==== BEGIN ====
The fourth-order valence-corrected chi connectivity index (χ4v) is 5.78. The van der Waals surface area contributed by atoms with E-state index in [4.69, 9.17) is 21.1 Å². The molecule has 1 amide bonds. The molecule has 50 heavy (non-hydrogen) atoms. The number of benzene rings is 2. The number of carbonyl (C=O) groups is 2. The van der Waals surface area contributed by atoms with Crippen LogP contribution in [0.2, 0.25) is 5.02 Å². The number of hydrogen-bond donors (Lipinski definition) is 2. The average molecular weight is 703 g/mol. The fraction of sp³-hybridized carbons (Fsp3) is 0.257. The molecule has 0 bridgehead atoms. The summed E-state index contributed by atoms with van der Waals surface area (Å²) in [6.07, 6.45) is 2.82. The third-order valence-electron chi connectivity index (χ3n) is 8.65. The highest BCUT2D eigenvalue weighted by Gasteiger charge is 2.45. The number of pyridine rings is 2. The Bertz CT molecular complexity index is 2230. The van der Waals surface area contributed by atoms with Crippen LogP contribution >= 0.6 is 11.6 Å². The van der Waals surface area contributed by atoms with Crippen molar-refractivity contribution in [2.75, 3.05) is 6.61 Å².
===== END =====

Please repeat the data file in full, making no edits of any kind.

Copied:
The fourth-order valence-corrected chi connectivity index (χ4v) is 5.78. The van der Waals surface area contributed by atoms with E-state index in [4.69, 9.17) is 21.1 Å². The molecule has 1 amide bonds. The molecule has 50 heavy (non-hydrogen) atoms. The number of benzene rings is 2. The number of carbonyl (C=O) groups is 2. The van der Waals surface area contributed by atoms with Crippen LogP contribution in [0.2, 0.25) is 5.02 Å². The number of hydrogen-bond donors (Lipinski definition) is 2. The average molecular weight is 703 g/mol. The fraction of sp³-hybridized carbons (Fsp3) is 0.257. The molecule has 0 bridgehead atoms. The summed E-state index contributed by atoms with van der Waals surface area (Å²) in [6.07, 6.45) is 2.82. The third-order valence-electron chi connectivity index (χ3n) is 8.65. The highest BCUT2D eigenvalue weighted by Gasteiger charge is 2.45. The number of pyridine rings is 2. The Bertz CT molecular complexity index is 2230. The van der Waals surface area contributed by atoms with Crippen LogP contribution >= 0.6 is 11.6 Å². The van der Waals surface area contributed by atoms with Crippen molar-refractivity contribution in [2.75, 3.05) is 6.61 Å².